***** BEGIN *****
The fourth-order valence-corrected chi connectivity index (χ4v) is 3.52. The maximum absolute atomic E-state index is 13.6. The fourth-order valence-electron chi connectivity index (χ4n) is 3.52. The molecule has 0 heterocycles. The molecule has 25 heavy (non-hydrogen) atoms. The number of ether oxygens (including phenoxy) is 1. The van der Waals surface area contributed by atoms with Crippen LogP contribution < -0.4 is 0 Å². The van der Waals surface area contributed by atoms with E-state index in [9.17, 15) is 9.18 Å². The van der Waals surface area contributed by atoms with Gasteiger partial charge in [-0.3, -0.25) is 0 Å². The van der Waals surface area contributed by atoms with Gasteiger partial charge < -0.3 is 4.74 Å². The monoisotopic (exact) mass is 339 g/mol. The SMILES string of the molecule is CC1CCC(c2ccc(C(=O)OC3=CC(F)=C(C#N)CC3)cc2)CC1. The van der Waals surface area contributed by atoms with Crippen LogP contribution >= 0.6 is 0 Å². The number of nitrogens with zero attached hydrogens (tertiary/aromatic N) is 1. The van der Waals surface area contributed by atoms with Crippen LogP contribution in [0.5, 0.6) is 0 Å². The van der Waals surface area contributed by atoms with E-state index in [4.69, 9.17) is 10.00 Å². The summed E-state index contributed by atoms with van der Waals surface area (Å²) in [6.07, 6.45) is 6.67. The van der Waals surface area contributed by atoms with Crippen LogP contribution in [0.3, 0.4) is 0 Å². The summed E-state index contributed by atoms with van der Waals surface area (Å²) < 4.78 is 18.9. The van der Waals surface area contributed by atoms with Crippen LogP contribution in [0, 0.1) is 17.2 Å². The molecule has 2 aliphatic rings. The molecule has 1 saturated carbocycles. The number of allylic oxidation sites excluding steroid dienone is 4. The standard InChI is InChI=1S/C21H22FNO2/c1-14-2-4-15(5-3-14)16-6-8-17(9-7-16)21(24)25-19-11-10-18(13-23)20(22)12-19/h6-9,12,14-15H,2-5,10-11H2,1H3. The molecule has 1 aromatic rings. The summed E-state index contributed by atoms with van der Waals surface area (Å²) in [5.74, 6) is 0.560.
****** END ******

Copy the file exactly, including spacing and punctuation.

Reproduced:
The fourth-order valence-corrected chi connectivity index (χ4v) is 3.52. The maximum absolute atomic E-state index is 13.6. The fourth-order valence-electron chi connectivity index (χ4n) is 3.52. The molecule has 0 heterocycles. The molecule has 25 heavy (non-hydrogen) atoms. The number of ether oxygens (including phenoxy) is 1. The van der Waals surface area contributed by atoms with Crippen LogP contribution < -0.4 is 0 Å². The van der Waals surface area contributed by atoms with E-state index in [9.17, 15) is 9.18 Å². The van der Waals surface area contributed by atoms with Gasteiger partial charge in [-0.3, -0.25) is 0 Å². The van der Waals surface area contributed by atoms with Gasteiger partial charge < -0.3 is 4.74 Å². The monoisotopic (exact) mass is 339 g/mol. The SMILES string of the molecule is CC1CCC(c2ccc(C(=O)OC3=CC(F)=C(C#N)CC3)cc2)CC1. The van der Waals surface area contributed by atoms with Crippen LogP contribution >= 0.6 is 0 Å². The number of nitrogens with zero attached hydrogens (tertiary/aromatic N) is 1. The van der Waals surface area contributed by atoms with Crippen LogP contribution in [0.5, 0.6) is 0 Å². The van der Waals surface area contributed by atoms with E-state index in [4.69, 9.17) is 10.00 Å². The summed E-state index contributed by atoms with van der Waals surface area (Å²) in [6.07, 6.45) is 6.67. The van der Waals surface area contributed by atoms with Crippen LogP contribution in [0.3, 0.4) is 0 Å². The summed E-state index contributed by atoms with van der Waals surface area (Å²) < 4.78 is 18.9. The van der Waals surface area contributed by atoms with Crippen LogP contribution in [0, 0.1) is 17.2 Å². The molecule has 2 aliphatic rings. The molecule has 1 saturated carbocycles. The number of allylic oxidation sites excluding steroid dienone is 4. The standard InChI is InChI=1S/C21H22FNO2/c1-14-2-4-15(5-3-14)16-6-8-17(9-7-16)21(24)25-19-11-10-18(13-23)20(22)12-19/h6-9,12,14-15H,2-5,10-11H2,1H3. The molecule has 1 aromatic rings. The summed E-state index contributed by atoms with van der Waals surface area (Å²) in [5.74, 6) is 0.560.